voltage swing.

The small signal s-parameters are initially critical, since the
Barkhausen criterions must be satisfied from thermal noise levels up
to limiting.

If the amp's transfer function has the right (ie, wrong) shape you can
make an oscillator that will run but not start.

Biasing the amplifier into class-C and the oscillator will not
automatically start. Once started the amplification in class C will
kick the resonator once each cycle.

In practice, such oscillators may start by quickly applying the
operating voltage, which allows some collector current to flow
momentarily. You may end up with an oscillator, which starts nicely
when battery powered but not when mains powered through linear power
supply with big electrolytes Smile. With such power supply, the voltage
may start too slowly to initiate the initial cycle.



And if it ever quits (e.g. due to a transient brownout) it won't start
up again.

Cheers

Phil Hobbs

--
Dr Philip C D Hobbs
Principal Consultant
ElectroOptical Innovations LLC / Hobbs ElectroOptics
Optics, Electro-optics, Photonics, Analog Electronics
Briarcliff Manor NY 10510

http://electrooptical.net
http://hobbs-eo.com

Phil Hobbs
Guest

Tue Feb 12, 2019 7:45 pm   



On 2/12/19 11:24 AM, Gerhard Hoffmann wrote:
Quote:
Am 12.02.19 um 16:30 schrieb John Larkin:
On Tue, 12 Feb 2019 02:36:03 +0100, Gerhard Hoffmann
ghf_at_hoffmann-hochfrequenz.de> wrote:

Am 11.02.19 um 21:08 schrieb John Larkin:

I have added time-domain noise sources to LT Spice, but that's hack.
Spice is great for large-signal, time-domain stuff.



https://www.flickr.com/photos/137684711_at_N07/47014667932/in/album-72157662535945536/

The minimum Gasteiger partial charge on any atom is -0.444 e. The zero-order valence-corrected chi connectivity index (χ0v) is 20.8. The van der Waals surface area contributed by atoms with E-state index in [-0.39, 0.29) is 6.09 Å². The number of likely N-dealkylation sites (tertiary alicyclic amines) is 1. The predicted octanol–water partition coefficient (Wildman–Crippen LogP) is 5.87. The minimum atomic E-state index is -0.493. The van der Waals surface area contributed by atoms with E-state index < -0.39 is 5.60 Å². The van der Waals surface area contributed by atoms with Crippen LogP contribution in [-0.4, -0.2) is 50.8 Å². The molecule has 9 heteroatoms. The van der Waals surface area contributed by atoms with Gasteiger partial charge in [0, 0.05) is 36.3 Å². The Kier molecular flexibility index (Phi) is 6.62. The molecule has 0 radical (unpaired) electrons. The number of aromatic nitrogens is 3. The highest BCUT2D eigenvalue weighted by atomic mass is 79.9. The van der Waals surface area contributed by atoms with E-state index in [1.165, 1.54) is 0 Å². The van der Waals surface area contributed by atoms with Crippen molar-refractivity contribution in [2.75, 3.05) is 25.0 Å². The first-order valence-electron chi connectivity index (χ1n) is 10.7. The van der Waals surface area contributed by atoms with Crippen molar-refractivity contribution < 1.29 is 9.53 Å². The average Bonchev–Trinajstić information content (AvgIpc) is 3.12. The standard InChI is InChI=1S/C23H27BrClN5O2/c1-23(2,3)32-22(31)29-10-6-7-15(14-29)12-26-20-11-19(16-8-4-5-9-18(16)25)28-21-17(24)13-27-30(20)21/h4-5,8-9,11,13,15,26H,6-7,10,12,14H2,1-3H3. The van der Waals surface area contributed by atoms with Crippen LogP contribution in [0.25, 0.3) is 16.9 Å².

This is a dirty power supply. With it, you can check in a LTspice noise
simulation how much dirt you can tolerate on a supply voltage until it
starts to impair the performance of your amplifier.

The 60 Ohms resistor provides 1 nV / rt Hz. The VCVS amplifies
it to the required level and adds it to clean Vcc.
The 100 nV dc source is only there to avoid a simulator crash.


That works in frequency domain analysis, but I don't think that
Johnson and other noise sources can appear in a transient analysis.

Yes, I wrote that in my  complaints list, what Spice cannot do.

I actually built some time-domain voltage noise sources using random
functions. I don't remember why I did that, to make jitter maybe.

regards, Gerhard


You can make a .wav file of band-limited white Gaussian noise pretty
easily in Octave--use the Box-Mueller method and the wavwrite()
function. <https://p5r.uk/blog/2009/audio-with-gnu-octave.html>

LTspice reads and writes them pretty well, I believe. (I haven't done
it myself.)

<http://electrostud.wikia.com/wiki/Using_WAVE_files_as_input/output_in_LTSpice>

I expect that's how Robert Macy does his .tranoise simulations that he
posted about in 2014 or thereabouts.

Cheers

Phil Hobbs

--
Dr Philip C D Hobbs
Principal Consultant
ElectroOptical Innovations LLC / Hobbs ElectroOptics
Optics, Electro-optics, Photonics, Analog Electronics